(Bloomberg) -- While crude prices may have softened in the last few weeks, there’s a strong case to be made for $100 oil starting next year, according to veteran industry analyst Paul Sankey.

“It’s easy to argue for $100 oil on an ongoing basis starting in 2023,” Sankey said in a Bloomberg Television interview, referring to the price of the global oil benchmark Brent. “I don’t think you’ll do much above $150 over time simply because the demand elasticity, the effect of the strong dollar, combined with that kind of oil price, will hold you below that level.”

Despite the very recent pullback, oil prices have surged this year as Russia’s invasion of Ukraine tightened supplies at a time when consumers emerging from the worst of the pandemic drove up demand. The US’s historic release of 1 million barrels a day of crude from the Strategic Petroleum Reserve has helped put a cap on recent gains. “If it weren’t for the SPR release, we would be a lot higher,” the founder of Sankey Research LLC said.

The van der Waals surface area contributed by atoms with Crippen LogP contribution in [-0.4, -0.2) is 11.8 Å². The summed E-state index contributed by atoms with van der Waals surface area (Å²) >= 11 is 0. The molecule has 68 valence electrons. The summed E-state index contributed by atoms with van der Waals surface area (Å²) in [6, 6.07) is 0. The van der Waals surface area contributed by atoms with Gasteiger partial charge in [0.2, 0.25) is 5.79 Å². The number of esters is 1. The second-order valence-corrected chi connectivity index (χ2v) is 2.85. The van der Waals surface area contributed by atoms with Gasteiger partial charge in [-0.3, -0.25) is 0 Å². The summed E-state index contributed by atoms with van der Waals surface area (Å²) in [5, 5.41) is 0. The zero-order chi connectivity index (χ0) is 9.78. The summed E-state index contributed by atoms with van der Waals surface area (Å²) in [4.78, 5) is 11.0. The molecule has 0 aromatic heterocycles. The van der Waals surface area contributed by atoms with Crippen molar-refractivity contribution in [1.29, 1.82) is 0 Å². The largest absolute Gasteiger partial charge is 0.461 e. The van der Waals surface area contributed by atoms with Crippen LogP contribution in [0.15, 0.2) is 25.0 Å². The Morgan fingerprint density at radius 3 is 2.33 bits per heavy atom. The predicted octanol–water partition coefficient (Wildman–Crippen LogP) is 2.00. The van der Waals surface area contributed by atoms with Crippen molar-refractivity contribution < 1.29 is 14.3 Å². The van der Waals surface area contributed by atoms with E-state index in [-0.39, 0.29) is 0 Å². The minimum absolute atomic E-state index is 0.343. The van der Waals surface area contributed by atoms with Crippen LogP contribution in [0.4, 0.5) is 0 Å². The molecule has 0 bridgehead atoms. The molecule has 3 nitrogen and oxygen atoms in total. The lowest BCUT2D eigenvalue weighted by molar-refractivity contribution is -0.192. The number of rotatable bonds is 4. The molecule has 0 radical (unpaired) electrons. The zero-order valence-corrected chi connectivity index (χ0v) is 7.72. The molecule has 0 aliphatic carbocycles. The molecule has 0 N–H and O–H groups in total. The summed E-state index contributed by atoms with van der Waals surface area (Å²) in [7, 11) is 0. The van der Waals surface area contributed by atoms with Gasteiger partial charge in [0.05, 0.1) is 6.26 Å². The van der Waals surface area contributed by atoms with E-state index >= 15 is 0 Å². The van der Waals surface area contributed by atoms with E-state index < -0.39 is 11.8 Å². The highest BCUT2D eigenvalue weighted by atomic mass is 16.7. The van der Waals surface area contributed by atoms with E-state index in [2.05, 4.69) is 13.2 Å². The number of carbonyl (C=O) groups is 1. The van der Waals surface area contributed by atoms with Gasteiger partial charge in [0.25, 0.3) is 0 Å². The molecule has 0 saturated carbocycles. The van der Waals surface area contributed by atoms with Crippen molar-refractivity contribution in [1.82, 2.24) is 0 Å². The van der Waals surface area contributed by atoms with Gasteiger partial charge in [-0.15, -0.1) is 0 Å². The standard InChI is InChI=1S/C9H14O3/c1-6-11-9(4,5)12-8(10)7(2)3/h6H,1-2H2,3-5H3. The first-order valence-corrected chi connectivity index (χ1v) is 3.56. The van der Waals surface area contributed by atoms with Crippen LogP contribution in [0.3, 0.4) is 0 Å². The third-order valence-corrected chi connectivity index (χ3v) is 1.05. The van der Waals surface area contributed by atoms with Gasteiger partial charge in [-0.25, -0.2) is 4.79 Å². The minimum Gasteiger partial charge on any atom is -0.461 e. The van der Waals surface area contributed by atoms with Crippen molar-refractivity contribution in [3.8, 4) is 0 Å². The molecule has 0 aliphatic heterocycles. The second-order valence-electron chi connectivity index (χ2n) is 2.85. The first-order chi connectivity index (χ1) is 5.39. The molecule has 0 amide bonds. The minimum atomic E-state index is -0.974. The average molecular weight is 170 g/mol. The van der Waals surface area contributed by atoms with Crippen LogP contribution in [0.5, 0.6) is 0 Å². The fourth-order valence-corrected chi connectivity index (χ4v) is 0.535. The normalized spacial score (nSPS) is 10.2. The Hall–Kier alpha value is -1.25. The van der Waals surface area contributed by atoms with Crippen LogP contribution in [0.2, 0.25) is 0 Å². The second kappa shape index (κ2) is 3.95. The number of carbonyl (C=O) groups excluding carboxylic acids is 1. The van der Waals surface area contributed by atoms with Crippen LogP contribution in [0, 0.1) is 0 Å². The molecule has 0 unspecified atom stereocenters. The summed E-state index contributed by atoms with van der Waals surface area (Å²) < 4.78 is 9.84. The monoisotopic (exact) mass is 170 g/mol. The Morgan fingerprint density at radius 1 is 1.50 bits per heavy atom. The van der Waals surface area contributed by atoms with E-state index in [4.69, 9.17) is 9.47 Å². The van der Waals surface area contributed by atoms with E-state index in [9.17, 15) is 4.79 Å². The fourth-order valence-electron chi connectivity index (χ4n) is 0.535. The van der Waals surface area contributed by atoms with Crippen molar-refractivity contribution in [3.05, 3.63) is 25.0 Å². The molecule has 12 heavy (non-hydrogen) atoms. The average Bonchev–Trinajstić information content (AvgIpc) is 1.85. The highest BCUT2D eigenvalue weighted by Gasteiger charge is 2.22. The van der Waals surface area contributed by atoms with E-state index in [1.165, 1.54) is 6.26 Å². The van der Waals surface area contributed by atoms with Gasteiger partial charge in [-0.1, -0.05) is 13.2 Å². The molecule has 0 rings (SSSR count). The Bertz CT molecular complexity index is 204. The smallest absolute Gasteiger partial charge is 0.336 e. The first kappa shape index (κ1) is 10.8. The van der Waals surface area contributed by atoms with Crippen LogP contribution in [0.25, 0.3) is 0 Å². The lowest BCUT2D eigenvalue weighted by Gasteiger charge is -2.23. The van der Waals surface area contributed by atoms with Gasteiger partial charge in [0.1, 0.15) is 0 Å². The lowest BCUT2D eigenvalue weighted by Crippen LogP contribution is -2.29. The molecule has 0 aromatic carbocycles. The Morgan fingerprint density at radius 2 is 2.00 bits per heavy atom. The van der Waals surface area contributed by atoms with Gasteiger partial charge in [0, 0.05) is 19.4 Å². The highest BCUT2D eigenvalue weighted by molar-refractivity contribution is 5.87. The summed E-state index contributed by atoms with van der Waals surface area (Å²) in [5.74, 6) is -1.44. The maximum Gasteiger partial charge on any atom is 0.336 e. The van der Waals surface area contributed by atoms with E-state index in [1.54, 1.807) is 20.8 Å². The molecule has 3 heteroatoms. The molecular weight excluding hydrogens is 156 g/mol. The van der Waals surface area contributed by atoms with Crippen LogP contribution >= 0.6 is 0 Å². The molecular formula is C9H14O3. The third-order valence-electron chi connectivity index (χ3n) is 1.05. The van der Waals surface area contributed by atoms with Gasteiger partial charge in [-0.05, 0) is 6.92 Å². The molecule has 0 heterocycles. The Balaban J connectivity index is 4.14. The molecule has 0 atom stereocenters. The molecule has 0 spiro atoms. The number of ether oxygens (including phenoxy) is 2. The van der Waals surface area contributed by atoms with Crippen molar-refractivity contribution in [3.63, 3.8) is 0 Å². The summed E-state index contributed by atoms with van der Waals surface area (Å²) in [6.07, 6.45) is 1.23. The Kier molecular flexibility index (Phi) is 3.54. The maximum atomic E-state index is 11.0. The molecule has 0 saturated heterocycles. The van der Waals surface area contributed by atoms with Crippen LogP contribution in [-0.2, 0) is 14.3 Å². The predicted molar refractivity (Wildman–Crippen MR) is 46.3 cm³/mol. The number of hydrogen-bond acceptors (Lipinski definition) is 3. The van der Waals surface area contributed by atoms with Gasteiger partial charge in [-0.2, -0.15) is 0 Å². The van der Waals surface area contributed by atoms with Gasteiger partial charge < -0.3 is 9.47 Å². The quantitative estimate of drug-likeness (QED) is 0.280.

Rising costs of global exploration and the lack of refining capacity is an ongoing problem. More than 2 million barrels a day of refining capacity outside of the US has been shut since 2019, bolstering the export market for its products. US oil exports reached a record last month amid a widening gap between West Texas Intermediate and Brent oil futures.

“That is terrible energy security policy; there’s no question about that,” Sankey said. “It’s good market policy because they’re hammering the oil price.”

While Sankey refrained from calling a short-term price for oil, he did note that technical analysts are pointing at $80 a barrel. In the near-term, “I’m kind of bearish right now to be honest with you.”

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